US farm groups discuss commodity, risk management programs
Crop insurance, marketing loan program viable tools
A group of eight prominent agricultural associations has voiced its support for the U.S. Senate’s approach to the 2012 Farm Bill, and raised several issues related to commodity and risk management programs, in a letter to the Senate Agriculture Committee.
Co-signed by the American Farm Bureau Federation, American Soybean Association, National Association of Wheat Growers, National Barley Growers Association, National Corn Growers Association, National Sunflower Association, U.S. Canola Association and USA Dry Pea & Lentil Council, the letter commended the committee for adhering to its original proposal of $23 billion in deficit reduction. Additionally, the groups applauded the committee’s decision not to restructure the federal crop insurance program or to reduce its funding for deficit reduction purposes.
“Even with the clear and real need to reduce our federal deficit, it remains in the best interest of our nation to help ensure a basic level of risk management for farmers and our food supply,” said American Farm Bureau Federation President Bob Stallman. “Farming is a risky business. There is no doubt about that, and crop insurance is a key principle in the goal to provide farmers a dependable safety net.”
In response to concerns from other commodity groups about a revenue-based approach, the groups advocate making changes in the crop insurance program to enhance its viability as a risk management tool, while maintaining the effectiveness of the existing program for other commodities. The groups do not, however, support program alternatives that tie current-year production to fixed price supports, which can distort planting decisions and production between commodities when market prices decline.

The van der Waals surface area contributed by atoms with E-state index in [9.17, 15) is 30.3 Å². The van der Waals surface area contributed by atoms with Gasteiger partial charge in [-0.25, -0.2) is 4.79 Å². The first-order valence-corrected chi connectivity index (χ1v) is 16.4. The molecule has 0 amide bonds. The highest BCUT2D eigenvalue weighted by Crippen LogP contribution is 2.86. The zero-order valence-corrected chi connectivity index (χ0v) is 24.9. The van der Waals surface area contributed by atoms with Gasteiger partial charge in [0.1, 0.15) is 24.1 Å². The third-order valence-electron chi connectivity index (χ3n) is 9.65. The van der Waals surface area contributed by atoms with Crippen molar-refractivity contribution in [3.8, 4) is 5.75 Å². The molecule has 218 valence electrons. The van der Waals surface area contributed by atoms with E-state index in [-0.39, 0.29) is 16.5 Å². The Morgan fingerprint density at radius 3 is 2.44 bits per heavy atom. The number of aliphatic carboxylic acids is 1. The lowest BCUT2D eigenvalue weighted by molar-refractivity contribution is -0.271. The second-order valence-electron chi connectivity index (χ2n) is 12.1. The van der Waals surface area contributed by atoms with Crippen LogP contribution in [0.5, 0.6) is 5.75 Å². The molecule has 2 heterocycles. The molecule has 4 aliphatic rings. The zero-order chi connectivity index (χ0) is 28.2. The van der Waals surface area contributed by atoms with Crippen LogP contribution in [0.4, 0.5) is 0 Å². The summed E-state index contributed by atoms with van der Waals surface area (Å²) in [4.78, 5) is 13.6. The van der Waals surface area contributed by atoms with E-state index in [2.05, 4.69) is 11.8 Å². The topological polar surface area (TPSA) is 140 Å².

In the letter, the groups also advanced their concept for a new program to complement the risk protection provided under crop insurance. “Our organizations support an approach that partially compensates for current-year revenue losses on a crop-specific basis,” said the groups. “We believe this approach would have an insignificant impact on planting decisions because of the percentage of risk covered. Also, revenue benchmarks would be adjusted annually to reflect recent average commodity prices, and certification of revenue loss would be required.”
Finally, the groups advocated the continuation of the marketing loan program, urging the committee to oppose any changes in current law regarding payment limitations or eligibility for farm programs based on adjusted gross income.